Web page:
If there’s anything to be learned from Kenny Meinders’ fate, according to John Huschen, it’s this:
Heed the police.
“Simple compliance would have avoided the entire problem,” said Huschen, a Woodford County Circuit Court judge.
Huschen spoke Friday just before he sentenced Meinders to 40 months in prison for various felony and misdemeanor convictions related to his confrontation with police last year at a Lowpoint residence.
The sentencing came exactly six weeks after a Woodford County jury found the Metamora resident guilty of disarming a police officer, aggravated battery of a police officer, resisting a police officer and domestic battery of his girlfriend. Meinders was acquitted of two other charges.
“Society needs individuals to obey the police,” Huschen told Meinders and about 25 others gathered just before noon in a second-story courtroom at the Woodford County Public Safety Facility.
“If this were a regular occurrence, the streets of our society would be in chaos,” Huschen said. “The courts would be flooded with cases. This type of behavior cannot be tolerated.”
Not long thereafter, two Woodford County Sheriff’s Department deputies led away Meinders, clad in a dark, striped shirt and black slacks. He is to be held at the Peoria County Jail until his transfer to the Illinois Department of Corrections, according to Woodford County State’s Attorney Greg Minger.
The state’s attorney requested the Peoria County move to ensure Meinders wouldn’t encounter Woodford County officers involved in the confrontation on Aug. 21, 2011.
One of Meinders’ attorneys, Shaun Cusack, said he plans to appeal the verdict. He also anticipates civil litigation.
“We’re behind our client, and we will be until the end,” said Cusack, who requested probation for Meinders. “The entire deal is completely contrary to our client’s character.”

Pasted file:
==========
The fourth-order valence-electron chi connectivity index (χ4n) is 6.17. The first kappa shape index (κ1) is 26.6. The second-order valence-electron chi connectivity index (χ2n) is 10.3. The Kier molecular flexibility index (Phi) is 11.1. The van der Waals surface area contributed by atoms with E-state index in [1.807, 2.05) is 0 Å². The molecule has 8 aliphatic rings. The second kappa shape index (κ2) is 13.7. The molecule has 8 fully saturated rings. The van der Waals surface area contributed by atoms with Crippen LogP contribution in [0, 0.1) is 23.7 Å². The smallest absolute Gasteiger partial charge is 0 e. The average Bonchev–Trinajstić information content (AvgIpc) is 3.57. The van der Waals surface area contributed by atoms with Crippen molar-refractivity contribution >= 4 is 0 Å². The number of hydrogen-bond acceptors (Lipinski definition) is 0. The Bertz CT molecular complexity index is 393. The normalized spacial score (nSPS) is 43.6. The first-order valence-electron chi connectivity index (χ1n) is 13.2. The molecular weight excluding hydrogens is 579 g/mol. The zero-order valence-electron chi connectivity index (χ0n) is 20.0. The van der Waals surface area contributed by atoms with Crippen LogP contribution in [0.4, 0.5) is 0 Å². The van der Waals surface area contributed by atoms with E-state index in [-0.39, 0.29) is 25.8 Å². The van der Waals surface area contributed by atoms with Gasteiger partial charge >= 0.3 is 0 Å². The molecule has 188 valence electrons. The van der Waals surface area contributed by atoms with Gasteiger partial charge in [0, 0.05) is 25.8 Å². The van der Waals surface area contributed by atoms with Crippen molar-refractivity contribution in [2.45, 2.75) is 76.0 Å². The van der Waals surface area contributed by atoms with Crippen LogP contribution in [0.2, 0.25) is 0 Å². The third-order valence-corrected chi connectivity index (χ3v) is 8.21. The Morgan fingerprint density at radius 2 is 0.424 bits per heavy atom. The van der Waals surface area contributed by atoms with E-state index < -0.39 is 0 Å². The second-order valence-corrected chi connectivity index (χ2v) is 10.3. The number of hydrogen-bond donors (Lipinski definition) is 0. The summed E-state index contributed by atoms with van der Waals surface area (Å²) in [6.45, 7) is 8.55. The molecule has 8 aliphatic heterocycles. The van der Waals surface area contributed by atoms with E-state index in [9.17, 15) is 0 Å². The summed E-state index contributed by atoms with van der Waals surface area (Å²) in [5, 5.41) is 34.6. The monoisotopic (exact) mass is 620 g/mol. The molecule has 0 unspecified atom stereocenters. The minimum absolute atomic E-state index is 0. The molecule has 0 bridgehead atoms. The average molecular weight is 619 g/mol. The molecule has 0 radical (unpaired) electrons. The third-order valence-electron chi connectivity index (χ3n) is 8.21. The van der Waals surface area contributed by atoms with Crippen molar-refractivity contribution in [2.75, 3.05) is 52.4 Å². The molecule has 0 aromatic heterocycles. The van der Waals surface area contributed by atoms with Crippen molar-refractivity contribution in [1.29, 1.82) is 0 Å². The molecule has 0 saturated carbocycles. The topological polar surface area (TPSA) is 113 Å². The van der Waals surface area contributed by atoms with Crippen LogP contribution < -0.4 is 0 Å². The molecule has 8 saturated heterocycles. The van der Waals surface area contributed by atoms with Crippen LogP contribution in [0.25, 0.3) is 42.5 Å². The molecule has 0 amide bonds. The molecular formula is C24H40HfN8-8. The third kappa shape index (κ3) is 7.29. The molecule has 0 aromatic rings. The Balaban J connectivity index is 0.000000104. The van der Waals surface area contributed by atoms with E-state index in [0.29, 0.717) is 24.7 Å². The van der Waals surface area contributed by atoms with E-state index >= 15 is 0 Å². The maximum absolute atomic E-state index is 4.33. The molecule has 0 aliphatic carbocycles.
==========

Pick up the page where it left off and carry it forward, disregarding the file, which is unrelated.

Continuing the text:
Before the sentencing, Meinders read in court a statement that expressed regret about the confrontation, which resulted in his hospitalization for almost a month in Peoria.
“What happened is not the behavior I’ve ever displayed,” Meinders said. “It makes me sad that this has caused problems. Not only does it affect me, but the people close to me.”
Officers’ Tasers were activated at least 24 times during the fight inside the Jeremiah West residence. Officers testified the electric jolts had no effect on a combative Meinders, but defense witnesses stated he was a motionless punching bag.
As he did during the trial, Meinders stated he could not recall what happened that early Sunday morning.
Minger suggested alcohol and cocaine use played a role. Both were found in Meinders’ system after he arrived at the hospital, Minger said.
He also cited an order of protection issued in 2010 against Meinders.
“It shows a history of this kind of abuse,” Minger said.
Meinders is to serve concurrently the sentences that ranged from 40 months to 364 days on the four convictions, Huschen said. With good behavior, Meinders could be released from prison in 20 months, Minger said.
Meinders could have received as much as seven years in prison. Tim Moore, president of a Peoria roofing company where Meinders has worked for 14 years, asked the court for leniency.
“I think he’s a good, honest guy,” Moore said on the witness stand. “It’s kind of a tragic situation, and we hope it comes to a good end.”